How do you pace yourself in the midst of this great, vacation-less work of motherhood?

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10 Responses to a mom doesn’t go on vacation

  1. Elisabeth June 14, 2013 at 9:39 pm #

    Dear, sweet Becca:

    You nailed it on the head! It is so true that moms don’t really have vacations. No matter how attentive our husband is, nor how doting our moms are, the buck stops here. But I do hope that you still get some much-needed rest while in the US. May God bless you and your little ones (and Elliott!) as you learn the new rhythm of holidays. And do take some short breaks along the way – a spa afternoon or a book reading morning while someone takes the kids or whatever may bless your heart.

    With love from another mom!

    • Becca June 25, 2013 at 2:44 am #

      Thanks for this encouragement, Elisabeth! I have had a couple of quiet hours to myself while others care for the children and they have been SO precious. I have high hopes for after Gil eats more than just my milk. That — and the fact that he refused a bottle from the beginning — really tie me down right now. But it’s a brief stage, I tell myself that often!

  2. Christina June 14, 2013 at 10:12 pm #

    About 4 years ago when I was exhausted and seeing no end in sight, Nathan suggested I go to a hotel for a night by myself. My tired, stressed, introverted self leapt for joy at the idea, and away I went for TWO nights. Now I do it once a year every year. Best thing ever. As an introvert, having two whole days and nights completely alone is like the balm of Gilead. But by the time I get home, I can’t wait to see Z and Eden, and going away for two nights and leaving the kids with Nathan makes me realize (again) what a fantastic husband I have. Everybody wins.

    • Becca June 25, 2013 at 2:43 am #

      I LOVE this idea, Christina. When I read your comment I was staying at the Garber parents’ house. Mom Garber remembered that she also had been given a chance to do that a couple of times in the days of young children and she also treasured every moment. We’ll see after Gil is weaned…!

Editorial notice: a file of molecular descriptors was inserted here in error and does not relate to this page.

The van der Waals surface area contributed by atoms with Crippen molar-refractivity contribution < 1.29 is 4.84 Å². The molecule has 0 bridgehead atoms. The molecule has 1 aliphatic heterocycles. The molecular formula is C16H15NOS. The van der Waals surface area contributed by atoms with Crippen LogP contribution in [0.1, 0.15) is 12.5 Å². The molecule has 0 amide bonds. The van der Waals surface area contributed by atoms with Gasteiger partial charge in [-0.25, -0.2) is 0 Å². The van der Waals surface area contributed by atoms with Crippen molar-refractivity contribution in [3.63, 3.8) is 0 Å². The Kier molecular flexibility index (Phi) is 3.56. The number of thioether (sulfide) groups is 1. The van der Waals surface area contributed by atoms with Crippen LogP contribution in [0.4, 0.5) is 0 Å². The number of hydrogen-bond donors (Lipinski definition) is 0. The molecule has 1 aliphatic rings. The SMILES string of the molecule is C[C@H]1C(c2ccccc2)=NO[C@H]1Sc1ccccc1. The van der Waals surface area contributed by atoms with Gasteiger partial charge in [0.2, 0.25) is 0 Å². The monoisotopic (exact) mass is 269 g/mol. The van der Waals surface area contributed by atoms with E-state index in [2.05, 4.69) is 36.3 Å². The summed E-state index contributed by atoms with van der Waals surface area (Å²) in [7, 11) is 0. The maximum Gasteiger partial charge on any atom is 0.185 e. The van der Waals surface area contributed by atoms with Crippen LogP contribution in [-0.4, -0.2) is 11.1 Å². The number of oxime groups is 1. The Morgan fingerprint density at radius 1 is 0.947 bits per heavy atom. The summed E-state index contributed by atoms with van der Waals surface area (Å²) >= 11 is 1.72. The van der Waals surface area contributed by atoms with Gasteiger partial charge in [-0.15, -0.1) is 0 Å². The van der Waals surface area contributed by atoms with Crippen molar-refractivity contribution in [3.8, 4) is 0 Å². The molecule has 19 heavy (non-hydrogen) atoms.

3. Rachel June 15, 2013 at 5:44 am #

    Our friend Tiffany talks about vacations for moms as “taking our show on the road”, and she’s so right! It’s hard, but it DOES get easier. Just yesterday I took both kids (and two extras) to a movie and, except for one bathroom break, our daughter sat relatively still right next to me through the whole thing. About halfway through, I noticed it and reveled in it for the rest of the movie.

    For now, though, try to invest in a hobby that you love that doesn’t necessarily have anything to do with anyone else in your family. I am incredibly fascinated by and love teaching – learning about how to do it better, learning about how my kids learn, organizing our school year – but I’ve noticed that it’s *still* for someone else and burns me out. I’m trying to make it a point to do something just for me for a few minutes each day. Sometimes that’s a few extra minutes in the hot shower, a run, reading a fun book (I’m going through all of the Ann of Green Gables books on my Kindle and reading the Julia Child book).

    You could go get a pedicure and say it’s for me! I miss pedicures! :)

    • Becca June 25, 2013 at 2:42 am #

      Rachel, I am going to get a pedicure while I’m here! I had resolved to do that; I’m just waiting for a time that my sister can go with me. It’ll be for you! I love your advice and am so grateful for your wisdom.

  4. Pai June 15, 2013 at 6:38 pm #

    Poppy predicts that wonderful fog infused photo will become a favorite. You will look back and shake your head in wonder at God’s gracious goodness to you in this time. Seasons come and seasons go and our Father will give you grace for each. Momma and I often wonder how we got through some of those long days but each is a poignant reminder of precious gifts given. Oh how He loves the Garbers! Pai

    • Becca June 25, 2013 at 2:41 am #

      Sometimes I think we are in a second “Swamp” in life… this one with little kids! But there is so much more joy and purpose in this Swamp compared to the post-college/figuring-myself-out swamp.

  5. Tiffany June 17, 2013 at 4:59 pm #

    Love this post! With a 17-month-old and another on the way, I haven’t found the secret to pacing myself yet. I have been trying to remind myself of how quickly it passes, and that helps me really treasure the time we have together–even when I’m exhausted at the end of the work day.

    • Becca June 25, 2013 at 2:40 am #

      I need to remember this too, especially as I’m enjoying time with family and my mom (and mother-in-law) are giving me such a great break and more of a chance to savor these days. It’s all so fleeting!